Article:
The 967-bill and others like it will teach our sons and daughters that they cannot be trusted with their own minds or their own bodies, and that bureaucracy has made its way into our bedrooms, demanding pleasure-waivers before we even get to 2nd base. Ironically, it is the same crowd passing this bill that were demanding that the government stay out of their genitalia when it comes to reproduction. They say they want equality. Equality on their terms, however, means a society where some are more equal than others.

This law creates a false sense of security

The signal being sent by this law is troublesome in many ways. First of all, it is saying that bureaucracy can protect you from rape. This is not the case, unfortunately. Signing a piece of paper will not stop a rapist, male or female, from acting. It will only stop normal, curious individuals from having sex out of fear of being falsely accused. Secondly, it will create a second-tier legal system within the academic community. If, G-d forbid, someone is sexually assaulted, it should be handled by the police and the courts — and when this is done one should be considered innocent until proven guilty, not guilty until able to produce the right documentation.

As I went off to college, my father told me that life is hard and that I should always behave like a lady and, if needed, fight like a man. He couldn’t give that advice today without being called an oppressive patriarch — but for me it became a mantra that I live by to this day. Life is not easy. Terrible things happen and bad people will come your way. Your success in life will be determined not by how you handle the rose-colored moments, but by how you respond to the dark depths of the abyss. You can’t legislate away pain, heartache, or mistakes. Sure, it is a human instinct to want to pass laws to protect you and those you love from the unknown; from that one sick individual who will try to cause you harm. Attempting to legislate that away, however, will create a world where you are no more safe, but where everyone is much less free.

There are 45 comments.

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  1. Morituri Te Inactive

    Beautifully said, Annika.

    • #1
    • October 4, 2014, at 1:26 PM PDT
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  2. Annika Hernroth-Rothstein Contributor

    Daniel Frank:Beautifully said, Annika.

    Thank you.

    • #2
    • October 4, 2014, at 1:27 PM PDT
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  3. jetstream Inactive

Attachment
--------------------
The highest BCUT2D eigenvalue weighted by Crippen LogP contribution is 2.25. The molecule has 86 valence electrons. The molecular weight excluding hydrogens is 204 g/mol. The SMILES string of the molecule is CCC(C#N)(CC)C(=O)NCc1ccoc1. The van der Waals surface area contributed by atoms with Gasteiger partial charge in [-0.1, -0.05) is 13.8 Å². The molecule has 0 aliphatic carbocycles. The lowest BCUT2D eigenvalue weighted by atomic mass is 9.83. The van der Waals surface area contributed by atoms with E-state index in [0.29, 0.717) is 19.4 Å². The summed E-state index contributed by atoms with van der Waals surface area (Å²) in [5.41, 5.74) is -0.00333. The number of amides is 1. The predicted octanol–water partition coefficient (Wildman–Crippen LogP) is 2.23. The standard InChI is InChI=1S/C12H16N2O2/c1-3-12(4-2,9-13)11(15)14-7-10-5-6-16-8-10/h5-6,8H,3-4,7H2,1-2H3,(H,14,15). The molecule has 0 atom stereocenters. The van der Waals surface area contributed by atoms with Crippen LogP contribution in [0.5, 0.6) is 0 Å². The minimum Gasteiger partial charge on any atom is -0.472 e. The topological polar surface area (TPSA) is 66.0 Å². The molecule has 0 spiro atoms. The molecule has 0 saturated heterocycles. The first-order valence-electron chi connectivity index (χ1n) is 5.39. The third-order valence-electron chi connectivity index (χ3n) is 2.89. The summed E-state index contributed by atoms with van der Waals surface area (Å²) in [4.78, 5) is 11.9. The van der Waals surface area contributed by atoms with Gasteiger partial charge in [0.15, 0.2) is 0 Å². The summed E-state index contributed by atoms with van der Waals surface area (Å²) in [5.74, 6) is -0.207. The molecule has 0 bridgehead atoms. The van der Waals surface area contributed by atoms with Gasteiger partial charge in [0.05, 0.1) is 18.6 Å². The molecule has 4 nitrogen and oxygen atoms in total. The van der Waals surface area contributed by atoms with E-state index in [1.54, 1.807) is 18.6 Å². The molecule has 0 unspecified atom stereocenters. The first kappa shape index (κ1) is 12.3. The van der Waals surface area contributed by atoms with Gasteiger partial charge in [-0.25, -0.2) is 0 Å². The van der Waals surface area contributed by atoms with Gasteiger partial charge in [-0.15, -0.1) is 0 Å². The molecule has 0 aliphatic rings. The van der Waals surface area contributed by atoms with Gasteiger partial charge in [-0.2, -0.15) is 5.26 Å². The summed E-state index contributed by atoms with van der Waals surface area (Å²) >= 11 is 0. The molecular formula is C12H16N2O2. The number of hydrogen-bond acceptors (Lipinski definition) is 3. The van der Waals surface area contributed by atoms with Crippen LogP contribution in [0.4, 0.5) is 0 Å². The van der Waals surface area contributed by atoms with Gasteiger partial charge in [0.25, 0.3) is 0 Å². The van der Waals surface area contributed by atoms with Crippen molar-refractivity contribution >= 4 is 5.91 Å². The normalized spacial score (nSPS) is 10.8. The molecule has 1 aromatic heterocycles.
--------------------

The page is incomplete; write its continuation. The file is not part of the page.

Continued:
It’s mind boggling that the free speech movement and the sexual revolution of the 1960s has produced this convoluted statist mess.

    • #3
    • October 4, 2014, at 1:37 PM PDT
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  4. Mike Rapkoch Moderator

    I’m glad you’re on our side. I found this to be especially insightful:

    The 967-bill and others like it will teach our sons and daughters that they cannot be trusted with their own minds or their own bodies, and that bureaucracy has made its way into our bedrooms, demanding pleasure-waivers before we even get to 2nd base. Ironically, it is the same crowd passing this bill that were demanding that the government stay out of their genitalia when it comes to reproduction. 

    The irony drips.

    • #4
    • October 4, 2014, at 1:50 PM PDT
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  5. civil westman Inactive

    This is a particularly poignant example of the end game of modern liberalism. It would script every human utterance and choreograph every act. Excepting of our betters in techno-bureaucratic government, of course, humans are to be reduced to ventriloquists’ dummies. If this can be done in the most intimate settings it can be done anywhere. They aim to squeeze all the human juices out of the rest of us. The only remaining locus of privacy and “choice,” it seem, can be found in female erogenous zones.

    At the rate Liberals are creating “victims,” perpetrators must soon come into short supply.

    • #5
    • October 4, 2014, at 2:35 PM PDT
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  6. Stephen Kruiser Inactive

    THANK YOU. I really tried to avoid talking about it at all because of the handicap you mentioned but I am so infuriated by the law and the forces behind it that I couldn’t. I was having trouble falling asleep last Monday night because I was agonizing over whether to try and tackle the subject from Testosterone Island.

    You’ve not only added all the cred needed but have covered every important point and stated everything so clearly that I’m going to print this post up for reference.

    I may wave it in a face or two as well.

    You know how unhinged we boys are.

    • #6
    • October 4, 2014, at 2:53 PM PDT
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  7. EThompson Inactive

    This law makes a victim out of women.

    As a woman, I should be able to have sex, make mistakes, and take responsibility for my actions to just as great an extent as a man. 

    That’s exactly right!